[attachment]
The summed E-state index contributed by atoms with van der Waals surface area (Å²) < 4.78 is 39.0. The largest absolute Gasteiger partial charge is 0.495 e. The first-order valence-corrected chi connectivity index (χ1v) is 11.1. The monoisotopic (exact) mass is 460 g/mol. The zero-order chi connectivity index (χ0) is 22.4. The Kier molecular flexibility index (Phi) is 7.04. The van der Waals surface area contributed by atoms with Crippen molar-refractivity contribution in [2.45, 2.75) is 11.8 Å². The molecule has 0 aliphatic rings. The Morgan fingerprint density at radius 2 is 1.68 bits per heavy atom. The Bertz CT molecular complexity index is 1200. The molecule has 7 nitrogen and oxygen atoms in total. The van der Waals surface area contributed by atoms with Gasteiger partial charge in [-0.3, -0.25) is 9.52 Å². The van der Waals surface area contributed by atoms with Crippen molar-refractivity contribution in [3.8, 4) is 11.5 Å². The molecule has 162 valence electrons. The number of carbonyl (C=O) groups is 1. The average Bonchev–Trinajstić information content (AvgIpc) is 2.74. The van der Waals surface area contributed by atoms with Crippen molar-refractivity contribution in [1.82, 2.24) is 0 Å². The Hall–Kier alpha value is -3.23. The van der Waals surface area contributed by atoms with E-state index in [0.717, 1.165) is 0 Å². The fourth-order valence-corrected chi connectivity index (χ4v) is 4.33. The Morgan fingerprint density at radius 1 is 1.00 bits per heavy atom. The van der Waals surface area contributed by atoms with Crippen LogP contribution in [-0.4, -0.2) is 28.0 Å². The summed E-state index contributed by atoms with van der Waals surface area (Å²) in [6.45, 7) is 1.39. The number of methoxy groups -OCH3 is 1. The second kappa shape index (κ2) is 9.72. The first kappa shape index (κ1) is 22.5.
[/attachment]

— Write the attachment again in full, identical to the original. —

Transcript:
The summed E-state index contributed by atoms with van der Waals surface area (Å²) < 4.78 is 39.0. The largest absolute Gasteiger partial charge is 0.495 e. The first-order valence-corrected chi connectivity index (χ1v) is 11.1. The monoisotopic (exact) mass is 460 g/mol. The zero-order chi connectivity index (χ0) is 22.4. The Kier molecular flexibility index (Phi) is 7.04. The van der Waals surface area contributed by atoms with Crippen molar-refractivity contribution in [2.45, 2.75) is 11.8 Å². The molecule has 0 aliphatic rings. The Morgan fingerprint density at radius 2 is 1.68 bits per heavy atom. The Bertz CT molecular complexity index is 1200. The molecule has 7 nitrogen and oxygen atoms in total. The van der Waals surface area contributed by atoms with Gasteiger partial charge in [-0.3, -0.25) is 9.52 Å². The van der Waals surface area contributed by atoms with Crippen molar-refractivity contribution in [3.8, 4) is 11.5 Å². The molecule has 162 valence electrons. The number of carbonyl (C=O) groups is 1. The average Bonchev–Trinajstić information content (AvgIpc) is 2.74. The van der Waals surface area contributed by atoms with Crippen molar-refractivity contribution in [1.82, 2.24) is 0 Å². The Hall–Kier alpha value is -3.23. The van der Waals surface area contributed by atoms with E-state index in [0.717, 1.165) is 0 Å². The fourth-order valence-corrected chi connectivity index (χ4v) is 4.33. The Morgan fingerprint density at radius 1 is 1.00 bits per heavy atom. The van der Waals surface area contributed by atoms with Crippen LogP contribution in [-0.4, -0.2) is 28.0 Å². The summed E-state index contributed by atoms with van der Waals surface area (Å²) in [6.45, 7) is 1.39. The number of methoxy groups -OCH3 is 1. The second kappa shape index (κ2) is 9.72. The first kappa shape index (κ1) is 22.5.